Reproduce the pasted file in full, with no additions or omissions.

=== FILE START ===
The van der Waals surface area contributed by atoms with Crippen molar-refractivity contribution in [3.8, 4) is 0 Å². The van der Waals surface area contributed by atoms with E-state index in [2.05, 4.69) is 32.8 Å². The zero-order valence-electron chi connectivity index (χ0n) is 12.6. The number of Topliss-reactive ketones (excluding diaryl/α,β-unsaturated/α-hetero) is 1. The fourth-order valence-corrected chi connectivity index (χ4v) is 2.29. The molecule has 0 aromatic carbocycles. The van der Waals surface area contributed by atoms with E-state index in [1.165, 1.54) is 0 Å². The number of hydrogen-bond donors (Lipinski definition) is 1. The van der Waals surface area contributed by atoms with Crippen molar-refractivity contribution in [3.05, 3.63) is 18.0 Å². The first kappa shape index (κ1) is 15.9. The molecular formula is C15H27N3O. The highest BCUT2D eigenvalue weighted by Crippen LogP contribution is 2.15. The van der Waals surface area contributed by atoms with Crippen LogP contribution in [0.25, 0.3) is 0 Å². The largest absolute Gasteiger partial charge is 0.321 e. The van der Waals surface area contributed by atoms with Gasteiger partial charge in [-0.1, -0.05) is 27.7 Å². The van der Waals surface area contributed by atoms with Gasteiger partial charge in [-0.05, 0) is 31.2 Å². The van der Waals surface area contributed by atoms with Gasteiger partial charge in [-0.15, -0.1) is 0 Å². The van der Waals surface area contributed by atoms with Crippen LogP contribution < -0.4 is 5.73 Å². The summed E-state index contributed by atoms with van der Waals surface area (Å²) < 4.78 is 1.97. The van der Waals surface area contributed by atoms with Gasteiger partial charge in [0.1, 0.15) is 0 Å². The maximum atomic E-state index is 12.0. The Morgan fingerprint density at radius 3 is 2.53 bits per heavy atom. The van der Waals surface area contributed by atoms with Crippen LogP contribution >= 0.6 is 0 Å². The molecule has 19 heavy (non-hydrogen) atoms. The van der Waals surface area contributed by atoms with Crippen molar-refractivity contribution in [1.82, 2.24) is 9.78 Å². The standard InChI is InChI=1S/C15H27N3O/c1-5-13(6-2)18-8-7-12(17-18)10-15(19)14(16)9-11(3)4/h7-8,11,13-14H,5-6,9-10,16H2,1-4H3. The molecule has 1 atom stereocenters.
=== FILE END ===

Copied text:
The van der Waals surface area contributed by atoms with Crippen molar-refractivity contribution in [3.8, 4) is 0 Å². The van der Waals surface area contributed by atoms with E-state index in [2.05, 4.69) is 32.8 Å². The zero-order valence-electron chi connectivity index (χ0n) is 12.6. The number of Topliss-reactive ketones (excluding diaryl/α,β-unsaturated/α-hetero) is 1. The fourth-order valence-corrected chi connectivity index (χ4v) is 2.29. The molecule has 0 aromatic carbocycles. The van der Waals surface area contributed by atoms with E-state index in [1.165, 1.54) is 0 Å². The number of hydrogen-bond donors (Lipinski definition) is 1. The van der Waals surface area contributed by atoms with Crippen molar-refractivity contribution in [3.05, 3.63) is 18.0 Å². The first kappa shape index (κ1) is 15.9. The molecular formula is C15H27N3O. The highest BCUT2D eigenvalue weighted by Crippen LogP contribution is 2.15. The van der Waals surface area contributed by atoms with Crippen LogP contribution in [0.25, 0.3) is 0 Å². The largest absolute Gasteiger partial charge is 0.321 e. The van der Waals surface area contributed by atoms with Gasteiger partial charge in [-0.1, -0.05) is 27.7 Å². The van der Waals surface area contributed by atoms with Gasteiger partial charge in [-0.05, 0) is 31.2 Å². The van der Waals surface area contributed by atoms with Gasteiger partial charge in [-0.15, -0.1) is 0 Å². The van der Waals surface area contributed by atoms with Crippen LogP contribution < -0.4 is 5.73 Å². The summed E-state index contributed by atoms with van der Waals surface area (Å²) < 4.78 is 1.97. The van der Waals surface area contributed by atoms with Gasteiger partial charge in [0.1, 0.15) is 0 Å². The maximum atomic E-state index is 12.0. The Morgan fingerprint density at radius 3 is 2.53 bits per heavy atom. The van der Waals surface area contributed by atoms with Crippen LogP contribution >= 0.6 is 0 Å². The molecule has 19 heavy (non-hydrogen) atoms. The van der Waals surface area contributed by atoms with Crippen molar-refractivity contribution in [1.82, 2.24) is 9.78 Å². The standard InChI is InChI=1S/C15H27N3O/c1-5-13(6-2)18-8-7-12(17-18)10-15(19)14(16)9-11(3)4/h7-8,11,13-14H,5-6,9-10,16H2,1-4H3. The molecule has 1 atom stereocenters.